NASA's New Rocket Passes Early Design Review

Shock Absorber Plan Set for NASA's New Rocket
An artist's interpretation of NASA's Ares I rocket launching spaceward. (Image credit: NASA.)

The rocket slatedto launch NASA?s new manned spaceship on missions to Earth orbit and ultimatelythe moon passed a milestone review late Wednesday, space agency officials said.

A panel of24 engineers signed off on the preliminary design review of NASA?s Ares Irocket, the two-stage booster for the agency?s space shuttle replacement - the OrionCrew Exploration Vehicle. NASA hopes to launch the first manned tests of rocketin 2014, four years after its space shuttle fleet retires.

?It?s a bigday,? said Doug Cooke, NASA?s deputy administrator for exploration systems, toldreporters after the review. ?It is an important milestone in the explorationeffort.?

Not since1973, when engineers took an early look at the agency?s space shuttle plan, hasNASA performed a preliminary design review for a rocket intended to launchastronauts into space.

?We pokedand prodded ourselves pretty good today,? said Steve Cook, manager of NASA?sAres project at the Marshall Space Flight Center in Huntsville, Ala.

Cook andhis team plan to hold a separate review next summer to revisit plans to addshock absorbers to the Ares I aimed at dampening excessive vibrationsduring launch. A final integrated review of the entire rocket is scheduled forMarch 2011.

JeffHanley, manager of NASA?s Constellation program overseeing Orion and Aresrocket development, said the review process for the Orion capsules has beendelayed from November of this year to some time in 2009 due to funding issues. Fundingchallenges also forced NASA to push back itsinternal target for the first crewed Orion launches from 2013 to 2014 lastmonth.

?We?ve gonethrough a redo of the budget and scheduled and moved the program schedule,?Hanley said. The first unmanned test of the Ares rocket, the Ares I-X launch,is now slated to fly in June 2009 after being delayed from April of that year,he added.

NASA?sConstellation program currently expects to spend about $3 billion a year forOrion and Ares development through 2010, Hanley said.

Under NASA?scurrent vision, Orion is slated to beginoperational flights no later than 2015 to ferry six astronauts to theInternational Space Station, with four-astronaut teams due to make the nextmoon shots by 2020. A separate heavy lift rocket, the Ares V, would carry othercargo and the lunar lander for moon missions.

The AresI rocket?s first stage consists of a five-segment solid rocket boostersimilar to the four-segment ones used to launch space shuttles today. The upperstage is powered by a liquid propellant-fueled J-2X main engine derived fromthe engines that lofted NASA?s Saturn 1B and Saturn V boosters during theApollo program.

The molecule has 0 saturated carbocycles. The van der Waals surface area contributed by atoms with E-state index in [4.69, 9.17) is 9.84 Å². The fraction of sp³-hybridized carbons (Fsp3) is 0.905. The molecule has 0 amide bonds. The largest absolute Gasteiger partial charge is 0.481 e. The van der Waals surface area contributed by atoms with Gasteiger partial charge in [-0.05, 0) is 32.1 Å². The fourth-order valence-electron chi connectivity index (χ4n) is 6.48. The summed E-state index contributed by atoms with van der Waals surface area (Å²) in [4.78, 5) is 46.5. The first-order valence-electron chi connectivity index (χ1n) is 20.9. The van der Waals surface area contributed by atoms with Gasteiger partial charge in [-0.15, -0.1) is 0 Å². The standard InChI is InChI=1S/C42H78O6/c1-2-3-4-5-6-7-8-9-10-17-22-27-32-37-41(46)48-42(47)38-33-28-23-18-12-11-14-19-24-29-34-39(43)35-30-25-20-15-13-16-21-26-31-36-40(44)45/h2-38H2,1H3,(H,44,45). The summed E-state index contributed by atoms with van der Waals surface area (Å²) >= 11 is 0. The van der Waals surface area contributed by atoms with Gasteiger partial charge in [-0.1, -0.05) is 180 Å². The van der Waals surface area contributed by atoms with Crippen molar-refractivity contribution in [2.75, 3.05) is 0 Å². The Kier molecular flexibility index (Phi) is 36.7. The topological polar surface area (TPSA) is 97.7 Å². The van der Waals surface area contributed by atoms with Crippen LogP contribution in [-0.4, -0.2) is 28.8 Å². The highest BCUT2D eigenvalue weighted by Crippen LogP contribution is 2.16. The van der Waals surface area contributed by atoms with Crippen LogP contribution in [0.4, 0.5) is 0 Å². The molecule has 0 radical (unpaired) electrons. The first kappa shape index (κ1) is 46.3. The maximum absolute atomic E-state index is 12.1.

?This iswhere we really wrapped the entire vehicle together and make sure that we?vegot a sound design from stem to stern,? Cook told reporters. ?It?s really a bigstep in our journey to launch.?

Cook saidthat 10 percent of the questions raised during today?s Ares I review are stillpending resolution, including issues surrounding the separation of the rocket?stwo stages, noise related to the booster?s flight through Earth?s atmosphereand what types of weather to harden the vehicle against during ascent.

?We?d liketo be able to fly though some clouds,? Cook said, adding that his team needs todetermine if Ares I will have to deal with hail or other weather. ?And as well,lightning. Do we need to take a direct lightning strike??

The goal,he added, is to have a rocket a bit hardier than NASA?s current three-shuttlefleet.

?We?regoing to have a much more robust vehicle than the orbiter,? Cook said.

  • Video - Mock Orion Capsule Crashes to Earth
  • Video - NASA's Constellation Journey Begins: Part 1, Part 2
  • Video - Back to the Moon with NASA's Constellation

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Tariq Malik

Tariq is the Editor-in-Chief of and joined the team in 2001, first as an intern and staff writer, and later as an editor. He covers human spaceflight, exploration and space science, as well as skywatching and entertainment. He became's Managing Editor in 2009 and Editor-in-Chief in 2019. Before joining, Tariq was a staff reporter for The Los Angeles Times covering education and city beats in La Habra, Fullerton and Huntington Beach. In October 2022, Tariq received the Harry Kolcum Award for excellence in space reporting from the National Space Club Florida Committee. He is also an Eagle Scout (yes, he has the Space Exploration merit badge) and went to Space Camp four times as a kid and a fifth time as an adult. He has journalism degrees from the University of Southern California and New York University. You can find Tariq at and as the co-host to the This Week In Space podcast with space historian Rod Pyle on the TWiT network. To see his latest project, you can follow Tariq on Twitter @tariqjmalik.